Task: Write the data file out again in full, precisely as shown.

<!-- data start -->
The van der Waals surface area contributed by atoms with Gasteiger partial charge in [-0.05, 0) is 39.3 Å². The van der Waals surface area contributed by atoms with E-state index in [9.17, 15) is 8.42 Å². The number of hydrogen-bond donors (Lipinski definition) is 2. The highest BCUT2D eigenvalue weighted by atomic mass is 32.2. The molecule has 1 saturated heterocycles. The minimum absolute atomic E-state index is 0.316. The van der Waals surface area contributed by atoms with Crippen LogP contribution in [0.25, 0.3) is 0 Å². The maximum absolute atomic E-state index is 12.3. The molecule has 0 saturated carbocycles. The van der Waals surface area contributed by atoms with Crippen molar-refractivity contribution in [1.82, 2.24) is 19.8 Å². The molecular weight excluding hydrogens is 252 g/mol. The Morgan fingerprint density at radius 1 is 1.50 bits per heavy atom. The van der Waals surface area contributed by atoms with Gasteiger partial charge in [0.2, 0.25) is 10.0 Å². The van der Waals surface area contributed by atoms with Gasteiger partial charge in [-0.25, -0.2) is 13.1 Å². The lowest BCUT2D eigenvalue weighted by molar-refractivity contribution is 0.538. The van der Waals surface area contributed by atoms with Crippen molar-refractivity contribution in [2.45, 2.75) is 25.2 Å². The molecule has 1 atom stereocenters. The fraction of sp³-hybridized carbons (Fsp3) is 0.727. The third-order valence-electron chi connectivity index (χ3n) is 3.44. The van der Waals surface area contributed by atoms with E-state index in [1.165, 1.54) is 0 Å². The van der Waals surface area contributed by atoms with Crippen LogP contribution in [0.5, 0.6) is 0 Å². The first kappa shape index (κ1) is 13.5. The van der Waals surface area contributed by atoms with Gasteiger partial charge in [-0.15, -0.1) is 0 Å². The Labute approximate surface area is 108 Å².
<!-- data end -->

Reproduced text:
The van der Waals surface area contributed by atoms with Gasteiger partial charge in [-0.05, 0) is 39.3 Å². The van der Waals surface area contributed by atoms with E-state index in [9.17, 15) is 8.42 Å². The number of hydrogen-bond donors (Lipinski definition) is 2. The highest BCUT2D eigenvalue weighted by atomic mass is 32.2. The molecule has 1 saturated heterocycles. The minimum absolute atomic E-state index is 0.316. The van der Waals surface area contributed by atoms with Crippen LogP contribution in [0.25, 0.3) is 0 Å². The maximum absolute atomic E-state index is 12.3. The molecule has 0 saturated carbocycles. The van der Waals surface area contributed by atoms with Crippen molar-refractivity contribution in [1.82, 2.24) is 19.8 Å². The molecular weight excluding hydrogens is 252 g/mol. The Morgan fingerprint density at radius 1 is 1.50 bits per heavy atom. The van der Waals surface area contributed by atoms with Gasteiger partial charge in [0.2, 0.25) is 10.0 Å². The van der Waals surface area contributed by atoms with Gasteiger partial charge in [-0.25, -0.2) is 13.1 Å². The lowest BCUT2D eigenvalue weighted by molar-refractivity contribution is 0.538. The van der Waals surface area contributed by atoms with Crippen molar-refractivity contribution in [2.45, 2.75) is 25.2 Å². The molecule has 1 atom stereocenters. The fraction of sp³-hybridized carbons (Fsp3) is 0.727. The third-order valence-electron chi connectivity index (χ3n) is 3.44. The van der Waals surface area contributed by atoms with E-state index in [1.165, 1.54) is 0 Å². The van der Waals surface area contributed by atoms with Crippen LogP contribution in [0.5, 0.6) is 0 Å². The first kappa shape index (κ1) is 13.5. The van der Waals surface area contributed by atoms with Gasteiger partial charge in [-0.15, -0.1) is 0 Å². The Labute approximate surface area is 108 Å².